Like most young faculty members, I began my first job with my eyes on the prize six years ahead -- tenure. Even though I was coming out of University of the Elite and heading Rural College, I was under no illusions that it would be easy. Amidst the bucolic surroundings and relaxed environment of my new institution, I knew I would be buried under a 4-4 teaching load, the pressure to produce a book pre-tenure, and the usual service work and personal attention to students that small institutions expect.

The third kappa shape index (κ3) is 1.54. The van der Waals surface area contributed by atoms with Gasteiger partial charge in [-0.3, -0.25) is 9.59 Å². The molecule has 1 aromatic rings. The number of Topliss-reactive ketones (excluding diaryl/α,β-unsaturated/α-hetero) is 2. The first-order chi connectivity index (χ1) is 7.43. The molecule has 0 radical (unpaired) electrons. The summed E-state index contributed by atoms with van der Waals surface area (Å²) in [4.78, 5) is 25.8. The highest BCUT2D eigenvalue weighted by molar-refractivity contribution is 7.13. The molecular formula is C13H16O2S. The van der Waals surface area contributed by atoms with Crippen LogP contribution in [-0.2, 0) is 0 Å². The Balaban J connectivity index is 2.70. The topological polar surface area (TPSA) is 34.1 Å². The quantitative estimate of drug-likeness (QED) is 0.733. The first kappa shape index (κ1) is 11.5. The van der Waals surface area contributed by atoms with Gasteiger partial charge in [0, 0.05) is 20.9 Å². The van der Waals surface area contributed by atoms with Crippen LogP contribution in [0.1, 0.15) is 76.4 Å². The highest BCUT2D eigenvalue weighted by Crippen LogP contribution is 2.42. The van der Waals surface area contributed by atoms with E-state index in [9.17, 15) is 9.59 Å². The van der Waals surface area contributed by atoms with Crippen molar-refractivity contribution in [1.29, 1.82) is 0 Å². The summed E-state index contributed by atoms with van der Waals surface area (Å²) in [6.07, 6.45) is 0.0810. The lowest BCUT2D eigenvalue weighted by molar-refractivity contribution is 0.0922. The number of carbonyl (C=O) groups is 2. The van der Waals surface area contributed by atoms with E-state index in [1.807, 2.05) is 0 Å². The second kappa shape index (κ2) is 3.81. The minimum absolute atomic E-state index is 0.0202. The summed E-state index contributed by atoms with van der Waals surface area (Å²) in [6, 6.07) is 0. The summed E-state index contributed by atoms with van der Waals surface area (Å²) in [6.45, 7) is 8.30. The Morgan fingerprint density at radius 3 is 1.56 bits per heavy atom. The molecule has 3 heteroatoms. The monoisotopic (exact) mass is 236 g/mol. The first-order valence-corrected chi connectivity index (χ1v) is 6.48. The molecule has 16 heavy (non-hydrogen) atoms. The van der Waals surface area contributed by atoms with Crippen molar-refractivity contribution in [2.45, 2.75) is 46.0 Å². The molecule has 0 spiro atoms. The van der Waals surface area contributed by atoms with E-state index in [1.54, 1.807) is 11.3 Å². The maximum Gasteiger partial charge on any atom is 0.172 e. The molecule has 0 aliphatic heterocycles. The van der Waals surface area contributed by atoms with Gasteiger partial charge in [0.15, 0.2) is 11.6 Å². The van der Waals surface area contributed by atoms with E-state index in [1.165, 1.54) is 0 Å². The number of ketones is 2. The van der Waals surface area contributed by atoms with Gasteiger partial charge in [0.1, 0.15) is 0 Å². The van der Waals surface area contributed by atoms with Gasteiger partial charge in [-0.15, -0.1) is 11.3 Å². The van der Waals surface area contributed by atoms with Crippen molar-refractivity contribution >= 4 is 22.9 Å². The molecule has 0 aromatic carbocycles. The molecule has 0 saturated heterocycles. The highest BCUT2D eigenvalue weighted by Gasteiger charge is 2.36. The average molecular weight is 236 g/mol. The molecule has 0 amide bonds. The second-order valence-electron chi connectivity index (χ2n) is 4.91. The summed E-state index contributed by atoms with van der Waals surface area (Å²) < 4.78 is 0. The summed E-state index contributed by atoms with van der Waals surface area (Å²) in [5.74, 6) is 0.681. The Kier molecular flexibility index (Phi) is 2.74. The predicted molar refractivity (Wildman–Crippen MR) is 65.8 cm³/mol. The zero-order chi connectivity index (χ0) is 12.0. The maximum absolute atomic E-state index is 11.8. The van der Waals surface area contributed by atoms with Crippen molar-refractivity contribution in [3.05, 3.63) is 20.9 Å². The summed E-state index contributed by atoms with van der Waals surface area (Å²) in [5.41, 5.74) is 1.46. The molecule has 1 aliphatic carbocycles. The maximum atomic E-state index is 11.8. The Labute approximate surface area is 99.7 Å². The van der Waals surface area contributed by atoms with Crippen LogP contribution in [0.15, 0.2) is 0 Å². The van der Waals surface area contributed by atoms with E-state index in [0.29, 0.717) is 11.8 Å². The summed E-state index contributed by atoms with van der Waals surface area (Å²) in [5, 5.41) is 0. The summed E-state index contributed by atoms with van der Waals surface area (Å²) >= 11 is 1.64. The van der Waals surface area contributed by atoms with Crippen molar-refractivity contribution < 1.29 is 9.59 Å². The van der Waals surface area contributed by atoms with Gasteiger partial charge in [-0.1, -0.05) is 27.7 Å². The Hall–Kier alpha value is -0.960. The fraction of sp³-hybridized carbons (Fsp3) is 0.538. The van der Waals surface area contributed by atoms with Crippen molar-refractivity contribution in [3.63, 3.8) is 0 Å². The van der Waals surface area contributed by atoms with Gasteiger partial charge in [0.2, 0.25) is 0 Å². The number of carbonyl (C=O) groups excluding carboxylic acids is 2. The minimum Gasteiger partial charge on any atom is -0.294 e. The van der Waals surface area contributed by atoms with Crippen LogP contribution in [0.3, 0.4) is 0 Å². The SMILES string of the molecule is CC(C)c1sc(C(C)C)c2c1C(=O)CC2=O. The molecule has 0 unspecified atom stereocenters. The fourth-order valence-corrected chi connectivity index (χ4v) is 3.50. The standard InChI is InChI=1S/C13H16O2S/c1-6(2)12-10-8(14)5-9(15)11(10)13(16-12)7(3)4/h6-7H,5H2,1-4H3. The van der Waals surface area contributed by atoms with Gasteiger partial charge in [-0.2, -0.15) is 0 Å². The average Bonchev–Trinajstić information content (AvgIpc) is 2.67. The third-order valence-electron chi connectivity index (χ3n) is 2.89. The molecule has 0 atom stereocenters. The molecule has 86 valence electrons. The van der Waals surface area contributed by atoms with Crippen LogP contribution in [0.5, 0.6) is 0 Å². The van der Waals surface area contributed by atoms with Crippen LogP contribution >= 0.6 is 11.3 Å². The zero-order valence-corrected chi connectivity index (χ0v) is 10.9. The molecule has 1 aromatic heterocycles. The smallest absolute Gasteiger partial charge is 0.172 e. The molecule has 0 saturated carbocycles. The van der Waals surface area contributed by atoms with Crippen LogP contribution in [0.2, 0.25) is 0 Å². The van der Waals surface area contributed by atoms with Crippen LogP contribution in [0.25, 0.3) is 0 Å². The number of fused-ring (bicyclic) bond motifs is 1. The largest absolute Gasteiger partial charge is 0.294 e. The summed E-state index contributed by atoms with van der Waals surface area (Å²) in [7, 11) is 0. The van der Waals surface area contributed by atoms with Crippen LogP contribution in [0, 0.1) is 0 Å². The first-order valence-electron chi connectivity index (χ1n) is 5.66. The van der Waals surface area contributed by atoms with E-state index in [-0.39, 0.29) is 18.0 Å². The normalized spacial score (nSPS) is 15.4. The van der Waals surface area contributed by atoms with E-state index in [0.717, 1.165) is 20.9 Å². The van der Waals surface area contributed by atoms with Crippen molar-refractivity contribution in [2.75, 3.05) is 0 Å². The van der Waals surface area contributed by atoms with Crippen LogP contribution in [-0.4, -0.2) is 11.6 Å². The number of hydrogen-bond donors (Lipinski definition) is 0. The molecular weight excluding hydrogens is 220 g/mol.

Everyone knows that rock and roll is all about kicking out the jams: ditching uptight squares, taking long rides in the dark of night, and being a street fightin' man -- or woman. As The Who put it, it's about hoping to die before you get old.But what does rock mean to a new generation of uptight (if updated and wired) squares, afraid of the open road, who have little fight in them? What does rock mean for a generation that has never been allowed to be young -- let alone hope to die before they get old?